Some critics, on the other hand, suggest that it’s arrogant of the church today to assume that our opinions on sexual ethics can stand the test of time. Specifically, they appeal to the experience of those who’ve claimed some kind of encounter with God, after which they realized that they were made this way out of His loving plan. That this runs against what Christians have always thought is, apparently, simply proof that we’ve had it wrong all this time.

Now, as adherents to a religion based on divine revelation, none of us can dismiss the concept of such an encounter. Not only do we see such encounters throughout the Bible as it was being written, but we also see guidance in the Scriptures as to what we’re to do when someone claims to have had one. However, this last fact should give us pause before assuming that someone’s heard from God.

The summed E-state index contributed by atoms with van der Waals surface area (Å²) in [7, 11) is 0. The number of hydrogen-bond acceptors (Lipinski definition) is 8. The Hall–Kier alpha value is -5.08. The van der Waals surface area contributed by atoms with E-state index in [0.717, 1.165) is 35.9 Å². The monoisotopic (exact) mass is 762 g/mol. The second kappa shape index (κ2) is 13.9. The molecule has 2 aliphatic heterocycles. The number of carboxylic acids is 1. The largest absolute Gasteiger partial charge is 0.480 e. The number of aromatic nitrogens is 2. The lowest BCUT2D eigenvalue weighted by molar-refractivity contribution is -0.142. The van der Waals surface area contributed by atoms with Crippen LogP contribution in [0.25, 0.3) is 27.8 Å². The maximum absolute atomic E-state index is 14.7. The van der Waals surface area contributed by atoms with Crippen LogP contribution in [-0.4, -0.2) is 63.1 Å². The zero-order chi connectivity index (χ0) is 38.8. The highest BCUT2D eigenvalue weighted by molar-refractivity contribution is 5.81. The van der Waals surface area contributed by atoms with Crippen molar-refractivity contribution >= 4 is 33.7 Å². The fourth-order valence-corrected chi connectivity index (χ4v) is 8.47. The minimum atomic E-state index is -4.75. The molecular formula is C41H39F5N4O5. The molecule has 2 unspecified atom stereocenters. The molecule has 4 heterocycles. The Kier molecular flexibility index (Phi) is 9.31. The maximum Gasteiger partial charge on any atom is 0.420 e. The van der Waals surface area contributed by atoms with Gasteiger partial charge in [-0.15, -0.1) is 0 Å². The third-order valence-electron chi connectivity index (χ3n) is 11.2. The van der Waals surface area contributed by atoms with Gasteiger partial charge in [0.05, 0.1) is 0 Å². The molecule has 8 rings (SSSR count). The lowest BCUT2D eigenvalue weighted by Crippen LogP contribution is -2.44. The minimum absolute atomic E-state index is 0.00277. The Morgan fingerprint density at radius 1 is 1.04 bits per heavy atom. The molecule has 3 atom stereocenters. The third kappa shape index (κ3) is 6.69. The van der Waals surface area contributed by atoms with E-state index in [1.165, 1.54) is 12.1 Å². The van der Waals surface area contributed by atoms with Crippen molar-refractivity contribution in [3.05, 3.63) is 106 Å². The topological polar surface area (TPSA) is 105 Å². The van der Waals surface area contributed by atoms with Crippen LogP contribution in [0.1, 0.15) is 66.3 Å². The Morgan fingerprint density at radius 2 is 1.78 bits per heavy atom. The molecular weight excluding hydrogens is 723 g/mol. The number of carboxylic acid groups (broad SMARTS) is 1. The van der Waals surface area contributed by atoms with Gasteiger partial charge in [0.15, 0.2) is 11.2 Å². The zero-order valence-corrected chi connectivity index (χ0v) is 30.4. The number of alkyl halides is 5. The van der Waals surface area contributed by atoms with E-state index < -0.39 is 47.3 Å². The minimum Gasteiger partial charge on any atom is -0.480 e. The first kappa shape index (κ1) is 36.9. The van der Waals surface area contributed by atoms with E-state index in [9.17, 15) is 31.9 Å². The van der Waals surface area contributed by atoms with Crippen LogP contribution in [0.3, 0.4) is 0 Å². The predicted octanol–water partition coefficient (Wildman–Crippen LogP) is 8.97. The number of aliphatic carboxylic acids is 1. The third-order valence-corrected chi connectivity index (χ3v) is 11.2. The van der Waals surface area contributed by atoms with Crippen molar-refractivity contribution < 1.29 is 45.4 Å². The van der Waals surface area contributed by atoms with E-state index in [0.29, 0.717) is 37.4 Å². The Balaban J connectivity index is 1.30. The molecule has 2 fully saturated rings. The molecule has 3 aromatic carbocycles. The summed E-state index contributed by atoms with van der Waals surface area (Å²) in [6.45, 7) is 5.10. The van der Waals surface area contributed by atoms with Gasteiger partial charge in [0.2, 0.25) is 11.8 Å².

First, simply because people say they’ve have had an encounter with God, it doesn’t follow that the encounter was genuine. Otherwise, why would there be the commandments to test them? We see this in the Old Testament laws regarding prophets in Deuteronomy and we see it again and again in the later prophets like Isaiah and Jeremiah where a claimed encounter with God is refuted as false. Keep in mind that this doesn’t mean that the person isn’t sincere, but since the world is full of sincere folks who believe all sorts of things, human honesty isn’t as sure a method of finding truth as we’d like. Simply put, the very fact that God gives us procedures entails that not all claimed encounters are real encounters.